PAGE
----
How many of you are familiar with Webkinz? You know, the bigger-than-Beanie Babies, smaller-than-Build-a-Bear stuffed animals that come with a password that lets you log on to a companion web site? If you have young-teenage girls in the house, or even just in the family, I’m betting you’ve seen these animals many times over the years. You might not know they’re special at first glance, but you can identify them by the colorful W stitched into the sole of one of their feet. Some of them are very appealing, some less so, but they’re all equal if your goal is access to the Webkinz web site.
When you log onto the site and register your stuffed animal, you unlock a year of access to all their games and activities. Each animal you register has an online avatar, and there is a care-taking aspect built into the experience. It’s not quite as rigorous as the one for Tamagotchis, where if you don’t feed them they die. In Webkinz-land, if you don’t feed your online pet, well, to tell the truth, I don’t know what happens. I’ve never let anyone’s happiness/hunger score fall below 85. I mean my daughter, my daughter never let anyone’s score fall below 85.
Okay, so it’s out, my not-so-dirty little secret. I am a closet Webkinz fan. For me it’s not because of the animals (although I’m a sucker for anything I can name and pretend is real), I’m in it for the games. It’s a site I can go to for mindless entertainment without worrying about whether or not I’m going to inadvertently download something to my machine, or fall in love with a game that you can only play until you’re addicted and then you have to buy it. The games are just like the ones you find at grown-up sites, but they’re in primary colors.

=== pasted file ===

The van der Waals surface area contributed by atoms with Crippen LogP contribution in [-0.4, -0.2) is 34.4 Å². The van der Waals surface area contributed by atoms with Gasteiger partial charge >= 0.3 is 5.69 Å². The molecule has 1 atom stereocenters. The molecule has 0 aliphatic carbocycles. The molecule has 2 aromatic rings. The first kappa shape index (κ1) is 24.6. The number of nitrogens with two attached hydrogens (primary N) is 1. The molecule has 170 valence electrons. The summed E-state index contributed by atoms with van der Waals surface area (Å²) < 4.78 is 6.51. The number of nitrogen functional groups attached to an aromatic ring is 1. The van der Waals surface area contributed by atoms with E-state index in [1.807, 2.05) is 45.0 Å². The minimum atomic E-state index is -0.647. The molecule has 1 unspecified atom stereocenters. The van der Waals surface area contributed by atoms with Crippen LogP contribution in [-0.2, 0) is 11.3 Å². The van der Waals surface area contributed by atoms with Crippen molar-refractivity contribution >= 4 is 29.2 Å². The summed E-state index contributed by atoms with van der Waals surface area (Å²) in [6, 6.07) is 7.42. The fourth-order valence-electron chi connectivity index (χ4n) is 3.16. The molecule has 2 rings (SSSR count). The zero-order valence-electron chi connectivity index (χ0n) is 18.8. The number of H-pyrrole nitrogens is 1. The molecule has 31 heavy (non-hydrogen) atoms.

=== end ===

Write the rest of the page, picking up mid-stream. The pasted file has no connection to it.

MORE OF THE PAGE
These little stuffed animals were all the rage some years ago when my daughter was exactly the right age for them. They came in droves; birthdays, bribes, rewards, just-because-I-love-you presents. She was on the computer constantly and all the stuffed animals got lots of attention. Then the unthinkable happened, she outgrew them.
One day I logged in using her password and was greeted with a message that said that the last Webkinz we had registered had now reached a year old and it was time to say good-bye. I panicked. Stop using Webkinz cold turkey? Were they out of their minds? I saw no way out. I grabbed my visiting exchange student and dragged her to the mall where I made her pick out a Webkinz animal, and presented it to her as a present, minus the tag with the access code.
I’m hooked up again for one more year. I know I’m going to expire next summer so in the spring I’ll start planning for the end. I might even pick my least favorite of the animal avatars and see what happens if you let it starve. Then I can call this whole thing an elaborate experiment, rather than what it really is, my guilty pleasure.